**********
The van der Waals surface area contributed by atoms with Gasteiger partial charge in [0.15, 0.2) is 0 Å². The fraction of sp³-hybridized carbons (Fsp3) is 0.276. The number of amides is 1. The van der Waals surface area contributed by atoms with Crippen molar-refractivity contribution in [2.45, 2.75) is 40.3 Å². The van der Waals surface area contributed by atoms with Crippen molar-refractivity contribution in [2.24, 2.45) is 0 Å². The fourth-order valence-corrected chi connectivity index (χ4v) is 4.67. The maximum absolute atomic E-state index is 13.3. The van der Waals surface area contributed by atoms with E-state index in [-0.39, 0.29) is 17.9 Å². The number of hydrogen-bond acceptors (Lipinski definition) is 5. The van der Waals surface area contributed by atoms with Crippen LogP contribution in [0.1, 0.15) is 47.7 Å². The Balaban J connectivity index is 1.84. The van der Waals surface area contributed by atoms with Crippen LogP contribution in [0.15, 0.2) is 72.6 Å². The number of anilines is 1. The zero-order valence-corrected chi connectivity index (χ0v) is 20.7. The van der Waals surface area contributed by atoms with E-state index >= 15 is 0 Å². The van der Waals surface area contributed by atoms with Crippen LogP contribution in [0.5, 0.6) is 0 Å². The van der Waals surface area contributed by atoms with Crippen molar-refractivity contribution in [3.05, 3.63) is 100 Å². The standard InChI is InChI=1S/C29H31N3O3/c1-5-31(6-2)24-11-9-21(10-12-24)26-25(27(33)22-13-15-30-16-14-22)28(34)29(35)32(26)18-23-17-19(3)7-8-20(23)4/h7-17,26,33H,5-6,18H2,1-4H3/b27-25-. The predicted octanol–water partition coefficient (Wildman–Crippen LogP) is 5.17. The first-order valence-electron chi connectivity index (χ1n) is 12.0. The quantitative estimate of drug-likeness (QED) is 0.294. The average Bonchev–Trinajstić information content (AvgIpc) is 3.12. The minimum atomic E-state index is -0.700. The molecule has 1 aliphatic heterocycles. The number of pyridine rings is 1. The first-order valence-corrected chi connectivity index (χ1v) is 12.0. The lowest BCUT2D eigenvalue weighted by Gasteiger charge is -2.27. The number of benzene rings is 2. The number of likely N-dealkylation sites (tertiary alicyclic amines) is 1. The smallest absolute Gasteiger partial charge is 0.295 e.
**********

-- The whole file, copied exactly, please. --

The van der Waals surface area contributed by atoms with Gasteiger partial charge in [0.15, 0.2) is 0 Å². The fraction of sp³-hybridized carbons (Fsp3) is 0.276. The number of amides is 1. The van der Waals surface area contributed by atoms with Crippen molar-refractivity contribution in [2.45, 2.75) is 40.3 Å². The van der Waals surface area contributed by atoms with Crippen molar-refractivity contribution in [2.24, 2.45) is 0 Å². The fourth-order valence-corrected chi connectivity index (χ4v) is 4.67. The maximum absolute atomic E-state index is 13.3. The van der Waals surface area contributed by atoms with E-state index in [-0.39, 0.29) is 17.9 Å². The number of hydrogen-bond acceptors (Lipinski definition) is 5. The van der Waals surface area contributed by atoms with Crippen LogP contribution in [0.1, 0.15) is 47.7 Å². The Balaban J connectivity index is 1.84. The van der Waals surface area contributed by atoms with Crippen LogP contribution in [0.15, 0.2) is 72.6 Å². The number of anilines is 1. The zero-order valence-corrected chi connectivity index (χ0v) is 20.7. The van der Waals surface area contributed by atoms with E-state index >= 15 is 0 Å². The van der Waals surface area contributed by atoms with Crippen LogP contribution in [0.5, 0.6) is 0 Å². The van der Waals surface area contributed by atoms with Crippen molar-refractivity contribution in [3.05, 3.63) is 100 Å². The standard InChI is InChI=1S/C29H31N3O3/c1-5-31(6-2)24-11-9-21(10-12-24)26-25(27(33)22-13-15-30-16-14-22)28(34)29(35)32(26)18-23-17-19(3)7-8-20(23)4/h7-17,26,33H,5-6,18H2,1-4H3/b27-25-. The predicted octanol–water partition coefficient (Wildman–Crippen LogP) is 5.17. The first-order valence-electron chi connectivity index (χ1n) is 12.0. The quantitative estimate of drug-likeness (QED) is 0.294. The average Bonchev–Trinajstić information content (AvgIpc) is 3.12. The minimum atomic E-state index is -0.700. The molecule has 1 aliphatic heterocycles. The number of pyridine rings is 1. The first-order valence-corrected chi connectivity index (χ1v) is 12.0. The lowest BCUT2D eigenvalue weighted by Gasteiger charge is -2.27. The number of benzene rings is 2. The number of likely N-dealkylation sites (tertiary alicyclic amines) is 1. The smallest absolute Gasteiger partial charge is 0.295 e.